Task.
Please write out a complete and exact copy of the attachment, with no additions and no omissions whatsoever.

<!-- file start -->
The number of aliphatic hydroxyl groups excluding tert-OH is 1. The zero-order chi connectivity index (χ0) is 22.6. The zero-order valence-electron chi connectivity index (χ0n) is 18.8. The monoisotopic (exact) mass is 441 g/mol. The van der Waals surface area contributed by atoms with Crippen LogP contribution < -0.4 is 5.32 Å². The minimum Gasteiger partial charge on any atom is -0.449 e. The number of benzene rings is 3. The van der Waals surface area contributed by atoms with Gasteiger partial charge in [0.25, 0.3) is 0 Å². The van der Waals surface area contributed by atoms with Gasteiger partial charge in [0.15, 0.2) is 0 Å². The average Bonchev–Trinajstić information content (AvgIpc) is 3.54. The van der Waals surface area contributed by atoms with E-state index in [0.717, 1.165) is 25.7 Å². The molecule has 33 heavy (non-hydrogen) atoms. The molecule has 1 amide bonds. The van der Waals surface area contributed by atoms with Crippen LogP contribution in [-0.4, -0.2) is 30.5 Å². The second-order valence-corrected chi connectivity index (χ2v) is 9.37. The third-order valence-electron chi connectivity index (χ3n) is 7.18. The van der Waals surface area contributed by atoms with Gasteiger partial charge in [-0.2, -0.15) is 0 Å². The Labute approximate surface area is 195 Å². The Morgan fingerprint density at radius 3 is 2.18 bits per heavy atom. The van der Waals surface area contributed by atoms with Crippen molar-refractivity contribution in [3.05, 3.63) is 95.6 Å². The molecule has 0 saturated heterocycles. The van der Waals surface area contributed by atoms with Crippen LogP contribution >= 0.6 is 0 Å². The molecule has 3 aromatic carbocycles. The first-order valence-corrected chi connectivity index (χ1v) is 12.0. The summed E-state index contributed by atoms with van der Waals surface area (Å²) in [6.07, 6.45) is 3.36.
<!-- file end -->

The number of aliphatic hydroxyl groups excluding tert-OH is 1. The zero-order chi connectivity index (χ0) is 22.6. The zero-order valence-electron chi connectivity index (χ0n) is 18.8. The monoisotopic (exact) mass is 441 g/mol. The van der Waals surface area contributed by atoms with Crippen LogP contribution < -0.4 is 5.32 Å². The minimum Gasteiger partial charge on any atom is -0.449 e. The number of benzene rings is 3. The van der Waals surface area contributed by atoms with Gasteiger partial charge in [0.25, 0.3) is 0 Å². The van der Waals surface area contributed by atoms with Gasteiger partial charge in [0.15, 0.2) is 0 Å². The average Bonchev–Trinajstić information content (AvgIpc) is 3.54. The van der Waals surface area contributed by atoms with E-state index in [0.717, 1.165) is 25.7 Å². The molecule has 33 heavy (non-hydrogen) atoms. The molecule has 1 amide bonds. The van der Waals surface area contributed by atoms with Crippen LogP contribution in [-0.4, -0.2) is 30.5 Å². The second-order valence-corrected chi connectivity index (χ2v) is 9.37. The third-order valence-electron chi connectivity index (χ3n) is 7.18. The van der Waals surface area contributed by atoms with Gasteiger partial charge in [-0.2, -0.15) is 0 Å². The Labute approximate surface area is 195 Å². The Morgan fingerprint density at radius 3 is 2.18 bits per heavy atom. The van der Waals surface area contributed by atoms with Crippen molar-refractivity contribution in [3.05, 3.63) is 95.6 Å². The molecule has 0 saturated heterocycles. The van der Waals surface area contributed by atoms with Crippen LogP contribution >= 0.6 is 0 Å². The molecule has 3 aromatic carbocycles. The first-order valence-corrected chi connectivity index (χ1v) is 12.0. The summed E-state index contributed by atoms with van der Waals surface area (Å²) in [6.07, 6.45) is 3.36.